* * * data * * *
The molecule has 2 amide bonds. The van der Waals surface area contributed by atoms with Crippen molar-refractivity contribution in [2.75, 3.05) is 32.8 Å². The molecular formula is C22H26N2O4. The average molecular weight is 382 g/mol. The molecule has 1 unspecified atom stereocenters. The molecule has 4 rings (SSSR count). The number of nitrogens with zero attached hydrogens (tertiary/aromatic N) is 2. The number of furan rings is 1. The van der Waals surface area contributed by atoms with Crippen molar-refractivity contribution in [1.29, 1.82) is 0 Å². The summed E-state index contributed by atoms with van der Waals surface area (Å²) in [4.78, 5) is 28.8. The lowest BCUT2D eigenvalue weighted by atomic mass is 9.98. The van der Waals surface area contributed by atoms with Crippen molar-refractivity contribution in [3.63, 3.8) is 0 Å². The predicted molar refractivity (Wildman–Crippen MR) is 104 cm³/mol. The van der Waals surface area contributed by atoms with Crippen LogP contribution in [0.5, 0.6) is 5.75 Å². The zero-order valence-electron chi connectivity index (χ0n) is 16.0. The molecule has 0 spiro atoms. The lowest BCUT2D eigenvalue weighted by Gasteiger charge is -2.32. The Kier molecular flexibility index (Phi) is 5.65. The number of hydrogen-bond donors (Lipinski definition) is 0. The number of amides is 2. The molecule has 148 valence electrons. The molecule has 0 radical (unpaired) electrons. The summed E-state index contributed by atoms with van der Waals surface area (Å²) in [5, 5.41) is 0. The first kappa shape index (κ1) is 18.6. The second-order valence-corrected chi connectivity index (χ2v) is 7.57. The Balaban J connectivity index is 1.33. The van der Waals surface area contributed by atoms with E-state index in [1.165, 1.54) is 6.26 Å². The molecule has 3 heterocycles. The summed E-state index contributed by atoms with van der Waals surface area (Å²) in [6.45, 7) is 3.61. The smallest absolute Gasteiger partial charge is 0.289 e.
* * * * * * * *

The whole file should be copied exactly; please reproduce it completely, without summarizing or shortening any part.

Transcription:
The molecule has 2 amide bonds. The van der Waals surface area contributed by atoms with Crippen molar-refractivity contribution in [2.75, 3.05) is 32.8 Å². The molecular formula is C22H26N2O4. The average molecular weight is 382 g/mol. The molecule has 1 unspecified atom stereocenters. The molecule has 4 rings (SSSR count). The number of nitrogens with zero attached hydrogens (tertiary/aromatic N) is 2. The number of furan rings is 1. The van der Waals surface area contributed by atoms with Crippen molar-refractivity contribution in [1.29, 1.82) is 0 Å². The summed E-state index contributed by atoms with van der Waals surface area (Å²) in [4.78, 5) is 28.8. The lowest BCUT2D eigenvalue weighted by atomic mass is 9.98. The van der Waals surface area contributed by atoms with Crippen molar-refractivity contribution in [3.63, 3.8) is 0 Å². The predicted molar refractivity (Wildman–Crippen MR) is 104 cm³/mol. The van der Waals surface area contributed by atoms with Crippen LogP contribution in [0.5, 0.6) is 5.75 Å². The zero-order valence-electron chi connectivity index (χ0n) is 16.0. The molecule has 0 spiro atoms. The lowest BCUT2D eigenvalue weighted by Gasteiger charge is -2.32. The Kier molecular flexibility index (Phi) is 5.65. The number of hydrogen-bond donors (Lipinski definition) is 0. The number of amides is 2. The molecule has 148 valence electrons. The molecule has 0 radical (unpaired) electrons. The summed E-state index contributed by atoms with van der Waals surface area (Å²) in [5, 5.41) is 0. The first kappa shape index (κ1) is 18.6. The second-order valence-corrected chi connectivity index (χ2v) is 7.57. The Balaban J connectivity index is 1.33. The van der Waals surface area contributed by atoms with E-state index in [1.165, 1.54) is 6.26 Å². The molecule has 3 heterocycles. The summed E-state index contributed by atoms with van der Waals surface area (Å²) in [6.45, 7) is 3.61. The smallest absolute Gasteiger partial charge is 0.289 e.